Nanotechnology Now

Our NanoNews Digest Sponsors

Heifer International

Wikipedia Affiliate Button

Home > Press > “Theranostic” Imaging Offers Means of Killing Prostate Cancer Cells Without Harming Other Healthy Cells

Abstract:
Experimenting with human prostate cancer cells and mice, cancer imaging experts at Johns Hopkins say they have developed a method for finding and killing malignant cells while sparing healthy ones.

“Theranostic” Imaging Offers Means of Killing Prostate Cancer Cells Without Harming Other Healthy Cells

Baltimore, MD | Posted on August 8th, 2012

The method, called theranostic imaging, targets and tracks potent drug therapies directly and only to cancer cells. It relies on binding an originally inactive form of drug chemotherapy, with an enzyme, to specific proteins on tumor cell surfaces and detecting the drug's absorption into the tumor. The binding of the highly specific drug-protein complex, or nanoplex, to the cell surface allows it to get inside the cancerous cell, where the enzyme slowly activates the tumor-killing drug.

Researchers say their findings, published in the journal American Chemical Society Nano online Aug. 6, are believed to be the first to show that chemotherapies can be precisely controlled at the molecular level to maximize their effectiveness against tumors, while also minimizing their side effects.

Senior study investigator Zaver Bhujwalla, Ph.D., a professor at the Johns Hopkins University School of Medicine and its Kimmel Cancer Center, notes that a persistent problem with current chemotherapy is that it attacks all kinds of cells and tissues, not just cancerous ones.

In the theranostic imaging experiments, overseen by Bhujwalla and study co-investigator Martin Pomper, M.D., Ph.D., investigators directed drugs only to cancer cells, specifically those with prostate-specific membrane antigen, or PSMA cell surface proteins.

"Our results show a non-invasive imaging approach to following and delivering targeted therapy to any cancer that expresses PSMA," says Bhujwalla, who also serves as director of the Johns Hopkins In Vivo Cellular and Molecular Imaging Center (ICMIC), where the theranostic imaging studies were developed.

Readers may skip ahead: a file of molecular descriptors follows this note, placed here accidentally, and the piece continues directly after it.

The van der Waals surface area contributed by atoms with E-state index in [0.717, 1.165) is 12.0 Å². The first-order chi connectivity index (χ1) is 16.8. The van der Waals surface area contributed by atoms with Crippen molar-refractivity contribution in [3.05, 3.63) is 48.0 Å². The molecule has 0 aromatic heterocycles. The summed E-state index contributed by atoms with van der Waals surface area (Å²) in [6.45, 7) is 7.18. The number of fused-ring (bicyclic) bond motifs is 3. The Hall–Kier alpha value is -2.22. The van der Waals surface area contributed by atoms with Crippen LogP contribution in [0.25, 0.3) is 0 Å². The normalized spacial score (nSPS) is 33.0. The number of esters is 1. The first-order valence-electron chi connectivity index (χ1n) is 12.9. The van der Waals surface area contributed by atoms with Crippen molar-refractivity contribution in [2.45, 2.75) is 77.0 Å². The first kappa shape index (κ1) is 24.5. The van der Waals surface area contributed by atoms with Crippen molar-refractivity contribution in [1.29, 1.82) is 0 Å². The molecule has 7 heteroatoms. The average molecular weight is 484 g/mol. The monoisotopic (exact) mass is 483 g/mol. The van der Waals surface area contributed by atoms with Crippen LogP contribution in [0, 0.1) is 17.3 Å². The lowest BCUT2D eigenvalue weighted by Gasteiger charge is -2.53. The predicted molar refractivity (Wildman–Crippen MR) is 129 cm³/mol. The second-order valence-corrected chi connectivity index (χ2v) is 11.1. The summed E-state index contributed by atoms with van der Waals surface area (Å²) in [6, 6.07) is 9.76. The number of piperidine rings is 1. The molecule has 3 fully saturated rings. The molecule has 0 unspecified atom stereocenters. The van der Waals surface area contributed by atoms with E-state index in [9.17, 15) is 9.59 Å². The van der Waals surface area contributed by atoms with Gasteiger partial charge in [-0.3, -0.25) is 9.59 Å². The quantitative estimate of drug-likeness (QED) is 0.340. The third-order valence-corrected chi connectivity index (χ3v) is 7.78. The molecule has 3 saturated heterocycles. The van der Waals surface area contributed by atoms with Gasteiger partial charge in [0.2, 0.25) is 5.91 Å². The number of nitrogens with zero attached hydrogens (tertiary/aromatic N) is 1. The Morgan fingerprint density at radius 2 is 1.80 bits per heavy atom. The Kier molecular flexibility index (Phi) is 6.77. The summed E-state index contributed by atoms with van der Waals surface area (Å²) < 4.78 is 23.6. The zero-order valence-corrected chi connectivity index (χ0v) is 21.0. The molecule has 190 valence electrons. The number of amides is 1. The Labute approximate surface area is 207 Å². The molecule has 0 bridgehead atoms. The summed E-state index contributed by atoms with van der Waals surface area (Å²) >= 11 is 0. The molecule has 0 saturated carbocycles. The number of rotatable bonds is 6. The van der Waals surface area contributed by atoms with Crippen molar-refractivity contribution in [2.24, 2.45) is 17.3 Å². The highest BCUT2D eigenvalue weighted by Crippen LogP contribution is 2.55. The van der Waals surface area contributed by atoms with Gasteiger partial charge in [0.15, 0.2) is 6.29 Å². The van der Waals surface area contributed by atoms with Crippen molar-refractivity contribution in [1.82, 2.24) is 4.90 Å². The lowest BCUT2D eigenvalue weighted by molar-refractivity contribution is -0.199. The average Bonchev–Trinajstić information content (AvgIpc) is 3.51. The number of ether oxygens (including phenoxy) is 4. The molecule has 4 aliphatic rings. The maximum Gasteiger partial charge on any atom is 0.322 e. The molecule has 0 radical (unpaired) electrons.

Bhujwalla says the new technique potentially will work against any cancer in which tumors elevate production of certain cell surface proteins. Examples would include breast cancers with HER-2/neu and CXCR4 proteins, and some liver, lung and kidney cancers also known to express particular proteins. She notes that PSMA is expressed in the vessels of most solid tumors, suggesting that the nanoplex reported in the latest study could be used in general to image and treat a variety of cancers.

In their latest series of experiments, primarily in mice injected with human prostate tumor cells, Bhujwalla and the Johns Hopkins team tested their ability to track with imaging devices the delivery of anti-cancer drugs directly to tumors. Some of the tumors were comprised of cells with PSMA, while other so-called control tumors had none. Included in the drug nanoplex were small strands of RNA, cell construction acids that can be used instead to block and turn down production of a well-known enzyme, choline kinase, whose levels usually rise with tumor growth. All nanoplex components were imaged inside the tumor, in addition to dropping choline kinase production, which decreased by 80 percent within 48 hours of nanoplex absorption into cells with ample PSMA. When researchers used antibodies to block the action of PSMA, down went the level of nanoplex uptake and drug activation in cancerous cells as measured by dimming of the image.

Different concentrations of the drug nanoplex, tagged with radioactive and fluorescent molecules, were mixed in the lab with prostate cancer tissue cells, some of which had extra PSMA and others which had none. Only those cells with extra PSMA showed nanoplex uptake, as measured by image intensity, which later decreased when PSMA-blocking chemicals were added (back to levels seen in cells with almost no PSMA).

Additional experiments involving injections of three different concentrations of the drug nanoplex showed no damage to other vital mouse organs, such as the kidney and liver, nor any uptick in the mouse immune system response.

"Our theranostic imaging approach shows how the best methods of detection and treatment can be combined to form highly specialized, more potent and safer forms of chemotherapy," says Pomper, a professor at Johns Hopkins, who also serves as an associate director at ICMIC.

He says that an important goal for theranostic imaging is to move it beyond standard chemotherapy that attacks one target molecule at a time. "With theranostic imaging, we can attack multiple tumor targets, making it harder for the tumor to evade drug treatment," says Pomper, who is already working with colleagues at Johns Hopkins to identify other molecular targets.